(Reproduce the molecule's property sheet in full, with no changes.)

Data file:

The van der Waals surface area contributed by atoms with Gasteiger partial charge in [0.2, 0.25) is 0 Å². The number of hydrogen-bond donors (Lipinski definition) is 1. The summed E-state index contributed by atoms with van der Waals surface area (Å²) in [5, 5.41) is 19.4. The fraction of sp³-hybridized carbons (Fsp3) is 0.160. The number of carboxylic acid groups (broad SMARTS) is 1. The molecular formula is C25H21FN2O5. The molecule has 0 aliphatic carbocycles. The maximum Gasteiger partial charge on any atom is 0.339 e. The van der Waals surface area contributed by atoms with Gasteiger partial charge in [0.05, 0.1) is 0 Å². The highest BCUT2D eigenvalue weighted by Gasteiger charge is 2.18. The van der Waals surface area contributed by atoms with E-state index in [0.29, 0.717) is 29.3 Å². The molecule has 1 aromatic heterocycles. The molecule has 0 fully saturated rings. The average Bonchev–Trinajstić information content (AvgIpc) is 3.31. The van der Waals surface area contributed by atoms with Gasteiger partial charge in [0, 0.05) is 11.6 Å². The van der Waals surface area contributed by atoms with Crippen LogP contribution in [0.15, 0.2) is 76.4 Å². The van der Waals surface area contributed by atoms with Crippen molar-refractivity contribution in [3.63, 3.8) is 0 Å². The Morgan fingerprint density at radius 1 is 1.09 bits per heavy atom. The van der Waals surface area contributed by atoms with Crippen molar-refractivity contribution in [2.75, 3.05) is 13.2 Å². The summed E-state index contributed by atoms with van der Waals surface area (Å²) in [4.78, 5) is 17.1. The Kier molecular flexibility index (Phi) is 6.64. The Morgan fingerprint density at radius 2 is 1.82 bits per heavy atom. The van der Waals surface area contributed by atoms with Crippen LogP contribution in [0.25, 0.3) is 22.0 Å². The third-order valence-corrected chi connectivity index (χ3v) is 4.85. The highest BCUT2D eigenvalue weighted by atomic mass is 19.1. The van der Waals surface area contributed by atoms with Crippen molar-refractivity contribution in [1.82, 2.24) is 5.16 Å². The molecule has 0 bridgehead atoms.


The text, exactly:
The van der Waals surface area contributed by atoms with Gasteiger partial charge in [0.2, 0.25) is 0 Å². The number of hydrogen-bond donors (Lipinski definition) is 1. The summed E-state index contributed by atoms with van der Waals surface area (Å²) in [5, 5.41) is 19.4. The fraction of sp³-hybridized carbons (Fsp3) is 0.160. The number of carboxylic acid groups (broad SMARTS) is 1. The molecular formula is C25H21FN2O5. The molecule has 0 aliphatic carbocycles. The maximum Gasteiger partial charge on any atom is 0.339 e. The van der Waals surface area contributed by atoms with Gasteiger partial charge in [0.05, 0.1) is 0 Å². The highest BCUT2D eigenvalue weighted by Gasteiger charge is 2.18. The van der Waals surface area contributed by atoms with E-state index in [0.29, 0.717) is 29.3 Å². The molecule has 1 aromatic heterocycles. The molecule has 0 fully saturated rings. The average Bonchev–Trinajstić information content (AvgIpc) is 3.31. The van der Waals surface area contributed by atoms with Gasteiger partial charge in [0, 0.05) is 11.6 Å². The van der Waals surface area contributed by atoms with Crippen LogP contribution in [0.15, 0.2) is 76.4 Å². The van der Waals surface area contributed by atoms with Crippen molar-refractivity contribution in [3.63, 3.8) is 0 Å². The Morgan fingerprint density at radius 1 is 1.09 bits per heavy atom. The van der Waals surface area contributed by atoms with Crippen molar-refractivity contribution in [2.75, 3.05) is 13.2 Å². The summed E-state index contributed by atoms with van der Waals surface area (Å²) in [4.78, 5) is 17.1. The Kier molecular flexibility index (Phi) is 6.64. The Morgan fingerprint density at radius 2 is 1.82 bits per heavy atom. The van der Waals surface area contributed by atoms with Crippen LogP contribution in [0.25, 0.3) is 22.0 Å². The third-order valence-corrected chi connectivity index (χ3v) is 4.85. The highest BCUT2D eigenvalue weighted by atomic mass is 19.1. The van der Waals surface area contributed by atoms with Crippen molar-refractivity contribution in [1.82, 2.24) is 5.16 Å². The molecule has 0 bridgehead atoms.